By Godfrey Bivbere & Ebuka Oko
The National Fleet Implementation Committee, NFIC, is advocating for zero percent import duty for all vessel acquisitions by indigenous ship owners as a means of encouraging them while getting Nigerians involved in international shipping.
Chairman of the NFIC, Hassan Bello, who is also the Executive Secretary of the Nigerian Shippers Council, NSC, disclosed this last Thursday at the 20th Anniversary Lecture/ Awards and Patrons’ Investiture ceremony of the League of Maritime Editors, under the theme, “Indigenous Fleet Development, What Options?” held in Lagos.
Bello identified the incentives as “comparatively simple but reliable ship registration procedure” which is efficient and full of integrity. He said such incentives shall be institutionalized to avoid political influence and made reliable for investors’ trust.
Other incentives he advocated include, “a very strong safety administration system and procedures in support and protection of the registered ships, a systematic approach to the establishment of merchant shipping security and administration that provide confidence in shipping trade and understanding of the international shipping community; establish a reliable statistical data for the manning of flag ships and well coordinated training, examination and certification of seafarer in Nigeria; strategic plan and implementation procedures to ensure availability of cargo for interested indigenes; concern for ships’ repair and husbandry; reasonable protectionism for national fleet in operational procedures even when such requirements are not statutory or institutionalized; reliable communications and assistance to fleet; all entities concerning the carriage of national cargo should develop common interest on the sustainable success of the policy.”
Bello disclosed that the Nigerian Fleet Implementation Committee which he also chairs has so far identified zero import duty on vessels, tonnage tax as among the incentives necessary for the growth of indigenous fleet.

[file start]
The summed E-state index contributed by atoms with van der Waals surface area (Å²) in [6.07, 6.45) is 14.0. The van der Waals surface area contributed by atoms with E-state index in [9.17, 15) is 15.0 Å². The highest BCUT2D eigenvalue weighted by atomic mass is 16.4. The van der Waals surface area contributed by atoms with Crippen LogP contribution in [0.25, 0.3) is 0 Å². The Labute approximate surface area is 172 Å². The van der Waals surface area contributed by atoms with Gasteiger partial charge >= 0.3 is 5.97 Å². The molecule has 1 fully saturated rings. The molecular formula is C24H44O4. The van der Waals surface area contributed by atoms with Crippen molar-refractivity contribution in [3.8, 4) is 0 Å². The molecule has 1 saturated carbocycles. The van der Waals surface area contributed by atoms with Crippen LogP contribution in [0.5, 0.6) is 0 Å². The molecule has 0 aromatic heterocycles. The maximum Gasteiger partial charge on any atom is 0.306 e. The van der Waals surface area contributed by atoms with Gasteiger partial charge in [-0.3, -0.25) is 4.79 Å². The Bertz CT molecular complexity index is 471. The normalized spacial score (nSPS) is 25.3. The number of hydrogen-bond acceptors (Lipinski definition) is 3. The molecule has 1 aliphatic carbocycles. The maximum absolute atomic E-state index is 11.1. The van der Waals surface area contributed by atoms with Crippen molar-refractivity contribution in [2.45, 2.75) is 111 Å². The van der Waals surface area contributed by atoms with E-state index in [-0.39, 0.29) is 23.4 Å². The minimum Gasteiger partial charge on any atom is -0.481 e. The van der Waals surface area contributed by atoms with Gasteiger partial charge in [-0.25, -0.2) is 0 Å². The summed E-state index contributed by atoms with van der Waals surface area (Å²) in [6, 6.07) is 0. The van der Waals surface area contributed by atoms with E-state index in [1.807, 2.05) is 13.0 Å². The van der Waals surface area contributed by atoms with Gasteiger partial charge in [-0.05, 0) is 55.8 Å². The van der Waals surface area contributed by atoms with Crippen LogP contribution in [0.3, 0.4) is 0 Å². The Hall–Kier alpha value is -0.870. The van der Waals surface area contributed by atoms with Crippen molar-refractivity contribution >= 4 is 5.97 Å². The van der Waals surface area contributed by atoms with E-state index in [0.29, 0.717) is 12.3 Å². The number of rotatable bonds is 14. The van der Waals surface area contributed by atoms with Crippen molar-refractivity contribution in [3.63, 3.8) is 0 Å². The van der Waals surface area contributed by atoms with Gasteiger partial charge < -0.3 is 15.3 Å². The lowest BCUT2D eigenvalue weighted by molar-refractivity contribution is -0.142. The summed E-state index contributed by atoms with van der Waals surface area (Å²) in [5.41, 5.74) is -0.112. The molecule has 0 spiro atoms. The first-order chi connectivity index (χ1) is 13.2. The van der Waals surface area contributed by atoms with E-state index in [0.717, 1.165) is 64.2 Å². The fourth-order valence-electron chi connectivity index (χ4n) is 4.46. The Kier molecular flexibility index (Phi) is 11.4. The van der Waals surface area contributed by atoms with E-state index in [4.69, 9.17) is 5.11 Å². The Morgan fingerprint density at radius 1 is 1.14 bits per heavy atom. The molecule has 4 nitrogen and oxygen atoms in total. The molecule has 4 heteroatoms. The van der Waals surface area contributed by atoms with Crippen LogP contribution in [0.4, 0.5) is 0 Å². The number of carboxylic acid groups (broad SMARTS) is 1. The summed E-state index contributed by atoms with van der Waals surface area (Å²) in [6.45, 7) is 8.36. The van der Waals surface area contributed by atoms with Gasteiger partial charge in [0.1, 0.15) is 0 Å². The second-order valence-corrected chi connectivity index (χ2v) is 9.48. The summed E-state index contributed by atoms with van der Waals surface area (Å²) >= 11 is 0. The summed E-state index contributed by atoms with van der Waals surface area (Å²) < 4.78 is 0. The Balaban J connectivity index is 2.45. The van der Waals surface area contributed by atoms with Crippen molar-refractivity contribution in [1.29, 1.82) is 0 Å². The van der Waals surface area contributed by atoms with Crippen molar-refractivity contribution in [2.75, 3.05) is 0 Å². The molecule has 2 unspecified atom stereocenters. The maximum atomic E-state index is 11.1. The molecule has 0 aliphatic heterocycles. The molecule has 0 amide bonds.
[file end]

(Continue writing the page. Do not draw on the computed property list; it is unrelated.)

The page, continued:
Chairman of the occasion, Capt. Emmanuel Iheanacho, described the incentives being sought as what will turn around the nation’s shipping industry.
Commending Bello for the depth of knowledge in his paper as it covered a series of options available in indigenous fleet development, however, warned against government appointing the Chief Executive Officer in the case of public private partnership (PPP) leading to establishment of a fleet company because of the negative experience in the defunct Nigerian National Shipping Line (NNSL).
President of the League, Mr Kingsley Anaroke in his welcome address on the occasion of seminar said this has become necessary as the maritime media; mainly publishers share the fate being suffered by the Nigerian indigenous ship owners.
He said while the ship owners were currently suffering as a result of lack of funds to acquire fleet, the maritime media publishers have been faced with capacity development issues, including the resources needed for investigative and developmental journalism.
According to him, so much is needed in undertaking research, adding that the situation is worsened by lack of patronage by the agencies of government in the sector.